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STUCK!! HELP ME (1 Viewer)

P

papa lazarou

Hello fellow writers,

I have a good idea for a sitcom. Which i am trying to rope my friend into doing with me, but i cannot seem to put it on paper. It sounds funny in my head but on paper it looks largley unfunny.

anybody else suffer with this problem? If so how do i overcome it?

regards
 

Erik Buchanan

Senior Member
If you don't put it on paper, you will never know if it is funny or not.

Create character descriptions and use them them as the basic for a short scene. Write the short scene, then have a reading. If it's funny, continue. If it isn't, rewrite and try to figure out why.
 

Linton Robinson

Senior Member
When you say "I'm trying to write a sitcom" what you mean is "I'm trying to write a pilot". Toughest episode to write.

I'd say examine some scripts for pilots and see how they work. I don't know if you've done TV scripts before, but if not the format can be inivisibly torpedoing you...and it can be your best friend.

Start by deciding what you're going to do...one hour, two hour, etc.

Then lay it out by acts: 5 acts, 7 acts, tag, trailer, etc. Remember to plan for a diminishing number of pages as the play progresses, because that't the way they're programmed.

Now start thinking in terms of having the action come to a cliffhanger at each commercial break...you're actually doing a half-dozen little episodes that tie into one. This might sound even more difficult, but it has a way of clearing your head sometimes.

The other thing to do is dream up an opening act that presents your characters, gets the laughs, and ends with people waiting to see what happens next.

Good luck
 
There is also some great computer programs, they don't write the script, for you, they just give you the format...I have "Final Draft 7" Check it out....

Ray
 

Wallmaker

Senior Member
If I were you, I spend a lot of time developing the characters and their relationships. That's going to be what keeps your viewers tuned in next time... if the characters jump off the page and if we're left wondering if next time so and so will get a break, etc.

One of my favorite sitcoms is an American one calls Scrubs about residents training at a hospital. The main character, JD, is smart, but needs constant love and approval from others, mainly those he respects. His mentor, Dr. Cox is a misanthrope who hates residents and patients alike, but he maybe the best doctor around. Therefore, JD wants Dr. Cox's love and approval. Hilarity ensues... episode after episode with variations on this relationship and situations that bring it to the screen. Now that's just one relationship in the sitcom. There are many. But you get the picture.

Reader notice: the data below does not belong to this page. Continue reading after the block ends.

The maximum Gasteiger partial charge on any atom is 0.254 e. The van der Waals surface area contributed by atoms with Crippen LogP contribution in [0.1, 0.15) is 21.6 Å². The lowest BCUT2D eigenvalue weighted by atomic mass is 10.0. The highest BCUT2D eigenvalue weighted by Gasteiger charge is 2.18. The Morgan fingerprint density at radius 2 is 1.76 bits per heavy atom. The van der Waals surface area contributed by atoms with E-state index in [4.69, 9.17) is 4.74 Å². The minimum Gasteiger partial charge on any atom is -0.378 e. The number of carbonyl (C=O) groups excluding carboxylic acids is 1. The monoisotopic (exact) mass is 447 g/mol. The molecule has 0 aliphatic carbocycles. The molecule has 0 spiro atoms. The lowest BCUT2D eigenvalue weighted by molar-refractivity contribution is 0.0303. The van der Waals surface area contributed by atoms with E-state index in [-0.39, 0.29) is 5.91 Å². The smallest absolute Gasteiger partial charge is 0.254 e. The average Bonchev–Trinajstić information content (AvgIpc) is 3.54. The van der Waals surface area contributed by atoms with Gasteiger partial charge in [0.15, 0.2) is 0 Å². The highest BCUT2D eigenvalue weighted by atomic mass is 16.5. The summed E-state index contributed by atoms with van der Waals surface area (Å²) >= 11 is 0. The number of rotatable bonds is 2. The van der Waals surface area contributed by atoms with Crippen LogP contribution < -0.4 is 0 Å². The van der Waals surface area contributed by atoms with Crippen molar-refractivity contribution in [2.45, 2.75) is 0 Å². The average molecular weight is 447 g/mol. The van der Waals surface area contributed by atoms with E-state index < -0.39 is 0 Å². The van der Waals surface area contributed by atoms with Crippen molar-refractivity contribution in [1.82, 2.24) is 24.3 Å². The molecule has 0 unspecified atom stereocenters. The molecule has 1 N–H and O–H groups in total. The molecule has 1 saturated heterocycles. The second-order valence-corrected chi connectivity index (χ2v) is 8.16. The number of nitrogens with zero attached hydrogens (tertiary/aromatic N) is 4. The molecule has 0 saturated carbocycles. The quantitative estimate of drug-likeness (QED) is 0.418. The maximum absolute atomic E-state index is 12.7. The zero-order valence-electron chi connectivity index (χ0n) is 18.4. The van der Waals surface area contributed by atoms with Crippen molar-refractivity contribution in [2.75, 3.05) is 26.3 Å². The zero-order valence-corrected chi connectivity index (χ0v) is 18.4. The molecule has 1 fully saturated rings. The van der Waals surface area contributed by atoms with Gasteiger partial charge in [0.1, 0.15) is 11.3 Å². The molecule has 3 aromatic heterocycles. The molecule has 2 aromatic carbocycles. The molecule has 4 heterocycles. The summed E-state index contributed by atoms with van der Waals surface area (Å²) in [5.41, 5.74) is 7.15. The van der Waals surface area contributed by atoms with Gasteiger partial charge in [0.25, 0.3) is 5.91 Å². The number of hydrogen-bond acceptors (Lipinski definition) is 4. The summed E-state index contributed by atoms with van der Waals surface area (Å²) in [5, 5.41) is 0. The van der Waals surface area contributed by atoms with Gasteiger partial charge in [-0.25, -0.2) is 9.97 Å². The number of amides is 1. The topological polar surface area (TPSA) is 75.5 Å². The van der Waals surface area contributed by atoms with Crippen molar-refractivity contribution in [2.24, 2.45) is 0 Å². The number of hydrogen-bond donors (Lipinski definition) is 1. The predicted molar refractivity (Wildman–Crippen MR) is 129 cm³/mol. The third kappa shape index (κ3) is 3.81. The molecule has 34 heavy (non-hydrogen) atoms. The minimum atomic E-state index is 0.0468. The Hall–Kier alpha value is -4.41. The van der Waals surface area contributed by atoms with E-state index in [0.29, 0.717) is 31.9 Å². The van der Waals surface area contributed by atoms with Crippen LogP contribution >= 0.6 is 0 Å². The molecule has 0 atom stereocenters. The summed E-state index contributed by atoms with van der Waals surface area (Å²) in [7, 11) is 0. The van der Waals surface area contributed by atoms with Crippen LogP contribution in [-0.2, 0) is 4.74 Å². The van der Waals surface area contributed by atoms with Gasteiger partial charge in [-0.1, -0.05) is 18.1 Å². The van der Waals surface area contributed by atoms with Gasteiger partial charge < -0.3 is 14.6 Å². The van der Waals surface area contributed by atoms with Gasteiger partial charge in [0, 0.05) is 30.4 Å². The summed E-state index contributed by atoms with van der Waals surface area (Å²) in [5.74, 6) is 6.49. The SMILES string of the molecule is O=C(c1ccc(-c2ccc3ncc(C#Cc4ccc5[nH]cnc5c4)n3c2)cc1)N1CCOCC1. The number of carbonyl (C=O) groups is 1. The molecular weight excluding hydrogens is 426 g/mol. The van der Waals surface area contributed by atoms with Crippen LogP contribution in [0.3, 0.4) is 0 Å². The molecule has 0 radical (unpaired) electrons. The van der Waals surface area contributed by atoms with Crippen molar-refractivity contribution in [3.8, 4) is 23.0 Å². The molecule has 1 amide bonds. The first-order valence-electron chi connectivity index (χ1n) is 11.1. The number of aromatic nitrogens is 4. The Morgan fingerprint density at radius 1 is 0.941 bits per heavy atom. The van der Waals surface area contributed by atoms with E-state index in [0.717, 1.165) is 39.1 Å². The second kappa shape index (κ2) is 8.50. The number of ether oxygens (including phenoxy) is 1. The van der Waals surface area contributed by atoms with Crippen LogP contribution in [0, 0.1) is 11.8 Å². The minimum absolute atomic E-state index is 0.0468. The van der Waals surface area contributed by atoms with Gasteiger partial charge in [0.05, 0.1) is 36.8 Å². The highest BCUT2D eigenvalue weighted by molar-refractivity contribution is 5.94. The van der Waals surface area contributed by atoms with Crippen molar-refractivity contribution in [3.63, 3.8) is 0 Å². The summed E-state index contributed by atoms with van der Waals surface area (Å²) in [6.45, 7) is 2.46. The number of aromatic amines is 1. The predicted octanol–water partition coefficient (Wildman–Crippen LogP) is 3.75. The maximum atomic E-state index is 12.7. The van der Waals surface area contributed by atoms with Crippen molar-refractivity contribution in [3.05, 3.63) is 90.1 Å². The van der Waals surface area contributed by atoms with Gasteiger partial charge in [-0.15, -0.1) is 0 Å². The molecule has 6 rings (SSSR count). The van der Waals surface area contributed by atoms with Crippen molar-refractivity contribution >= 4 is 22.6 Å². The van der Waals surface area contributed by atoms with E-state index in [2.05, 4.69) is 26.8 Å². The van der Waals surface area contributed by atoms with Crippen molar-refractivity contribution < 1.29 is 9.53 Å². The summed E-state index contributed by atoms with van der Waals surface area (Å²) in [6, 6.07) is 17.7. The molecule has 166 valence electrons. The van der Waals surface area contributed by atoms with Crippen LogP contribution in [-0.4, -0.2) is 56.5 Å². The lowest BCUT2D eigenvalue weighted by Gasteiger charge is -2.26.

Once you figure out the "family" of your cast (those people we're going to see and expect to see week after week) then I'd say your first episode is going to be much easier. Often I find pilots can explain the set up to the story to show how the "family" ends up thrown together or you can start it off like any other episode. I guess it depends on how complicated the back story is or what you think will pull your audience in more.

Anyway, hope this helps and good luck. I also highly recommend finding a few sitcom TV scripts online to look at format and see how TV writers do what they do. A pretty thorough free script site is Drew's Script o Rama...including lots of TV scripts. Drew's Script-O-Rama: free movie scripts and screenplays, baby!

Good luck and cheers,

Kay
 

Linton Robinson

Senior Member
All good points.

Yeah, what he calls "family" and I call "constellation" is all-important for the basic setup. It can just be a collection of different personalities to play with (Friends) or contain conflicts and balances that play out strongly over many seasons (Sopranos, News Radio, The Office)

I forgot to mention...the best source of feedback on TV is Larry Brody's TV Writer. Com
 
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